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Remote learning options help educators navigate challenges as they deal with the ongoing COVID-19 pandemic

5 workable scenarios for flexible pandemic learning

Remote learning options help educators navigate challenges as they deal with the ongoing COVID-19 pandemic

We all thought and hoped we were out of the COVID woods, but the rise of the Delta variant left school districts, parents, and teachers rethinking their back-to-school plans. The first wave of the coronavirus left children fairly unscathed, but this new variant is something different.

According to the Centers for Disease Control and Prevention (CDC), the Delta variant is more than twice as contagious as previous variants and current evidence suggests it might cause more severe illness in unvaccinated people. This is particularly worrisome for parents and educators because children under 12 have not yet been allowed to be vaccinated.

During the first shutdown, schools learned a lot about how to effectively deploy remote and hybrid learning set-ups. According to the Center for American Progress, in the 20-21 school year, 74 percent of the 100 largest school districts in the U.S. chose remote learning only as their back-to-school instructional model. This impacted more than 9 million students.

One of the key items consistently seen as a critical element to help maintain a semblance of continuity for both teachers and students has been the use of video and audio. While it doesn’t replace the experience of being in person, in the classroom, video can enable the teacher to be seen and heard and use the teaching style they are used to. Video is also extremely important for younger students and those who struggle with working memory who can have trouble understanding a series of written instructions.  

According to, video gives remote learning options for students with different learning styles to engage in a topic. For instance, the teacher might allow students to read an article about gravity, attend a live video lesson or watch a pre-recorded video lesson.

Pre-recorded video can remove barriers to learning in many ways, including:

  • Students who need more processing time can pause and rewind the video.
  • Students who benefit from repetition can watch it as many times as they want.
  • Students can take notes as they wish at their own pace.
  • Students who are deaf or hard of hearing can read the closed captioning.
  • Students who benefit from being given notes can review a transcript.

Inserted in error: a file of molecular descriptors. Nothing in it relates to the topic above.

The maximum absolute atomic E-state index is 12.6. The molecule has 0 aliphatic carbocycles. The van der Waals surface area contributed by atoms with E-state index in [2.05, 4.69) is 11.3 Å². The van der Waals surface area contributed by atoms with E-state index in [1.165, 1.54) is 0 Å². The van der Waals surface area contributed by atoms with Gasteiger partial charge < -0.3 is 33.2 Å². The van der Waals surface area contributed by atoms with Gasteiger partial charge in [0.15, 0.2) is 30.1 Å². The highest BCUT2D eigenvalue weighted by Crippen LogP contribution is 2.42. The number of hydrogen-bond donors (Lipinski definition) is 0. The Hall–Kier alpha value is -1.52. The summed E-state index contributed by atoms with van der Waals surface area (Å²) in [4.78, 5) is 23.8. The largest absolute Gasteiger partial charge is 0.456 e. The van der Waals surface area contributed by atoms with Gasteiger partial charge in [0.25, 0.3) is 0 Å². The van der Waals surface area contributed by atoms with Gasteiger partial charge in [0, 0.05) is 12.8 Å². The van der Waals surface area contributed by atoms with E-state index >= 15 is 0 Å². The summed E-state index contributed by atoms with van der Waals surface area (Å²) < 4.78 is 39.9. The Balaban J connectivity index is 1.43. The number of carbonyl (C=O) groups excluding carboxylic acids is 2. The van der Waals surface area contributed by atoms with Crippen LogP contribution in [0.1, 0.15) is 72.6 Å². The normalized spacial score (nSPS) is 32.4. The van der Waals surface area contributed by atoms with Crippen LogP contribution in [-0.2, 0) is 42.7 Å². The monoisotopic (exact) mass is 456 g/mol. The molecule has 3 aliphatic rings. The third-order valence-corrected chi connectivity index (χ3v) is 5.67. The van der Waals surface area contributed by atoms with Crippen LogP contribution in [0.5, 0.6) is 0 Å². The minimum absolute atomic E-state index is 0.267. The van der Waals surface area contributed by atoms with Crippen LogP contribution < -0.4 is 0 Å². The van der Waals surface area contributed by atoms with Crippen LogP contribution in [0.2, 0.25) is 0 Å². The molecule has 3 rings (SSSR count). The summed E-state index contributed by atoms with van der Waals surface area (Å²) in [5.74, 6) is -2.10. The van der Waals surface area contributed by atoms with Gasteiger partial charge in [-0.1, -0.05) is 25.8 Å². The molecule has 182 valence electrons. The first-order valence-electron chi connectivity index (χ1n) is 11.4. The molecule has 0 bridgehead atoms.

Flexibility is clearly ingrained in any viable solution. There are essentially five workable scenarios that encompass most in-person, hybrid, and distanced learning situations.

Scenario 1: Smaller rooms, larger screens, fewer students.

This scenario allows for social distancing within smaller spaces. It’s important to have 4K technology so students far away can see the screen and those in close can also clearly see the content without any pixilation issues.

Scenario 2: Larger rooms, larger screens, socially distanced students.

This scenario calls for half the number of students to be in the classroom for social distancing. Larger screens and projectors with greater brightness and long lamp life are needed so students in the back of the room can see the content clearly.

Scenario 3: Personal spaces, personal screens, remote students.

This is a pure virtual learning situation where students and the instructor are all completely remote. The display technology that is needed to optimize the experience includes cameras, desktop monitors, large LCD monitors, and projection systems of various sizes. Again, bigger is better. The reason is small laptop screens add to a growing concern called computer vision syndrome for both students and teachers. According to the American Optometric Association, computer vision syndrome, or digital eye strain, which describes a group of eye- and vision-related problems, can result from prolonged computer, tablet, e-reader and cell phone use. If students have a larger screen, their eyes do not have to work so hard to see, read and comprehend the information.

Scenario 4: Mid-size room, multiple screens, present and remote students

This is a hybrid situation that is most similar to traditional environments. Screens are mounted or projected to the back of the room. The instructor can stand at the front of the room and still see the faces of all the students in the class. Of all the scenarios, this allows the teachers and professors to maintain their teaching style, enable continuity and quality of instruction with the greatest amount of natural, personal interaction.

Scenario 5: Mobility for as-needed convenience

Sometimes a flexible, mobile solution is called for. Many schools have implemented an a la carte, “on a cart” approach using 65-inch, 4k monitors. The monitors are installed on a wheeled cart with a camera and stand-alone PC to use among several rooms. When video conferencing is needed, the cart can be rolled into the classroom and learning can commence.

Technology can help

The pandemic made the world pivot in a number of unexpected ways. One of the core lessons learned is that our society is up for the challenge, but it will take a great deal of flexibility to make things work in a positive way. This is shown in how some classrooms are providing synchronous, real-time learning through videoconferencing, while others are leveraging not real-time, at-your-own-pace learning with recorded videos, worksheets and other online assignments for at-home learning.

Whatever the approach, there are challenges, but because of today’s technology, schools can overcome the obstacles brought on by the global pandemic and remote learning so educators can teach and help prepare the up and coming generation to meet the challenges of tomorrow.

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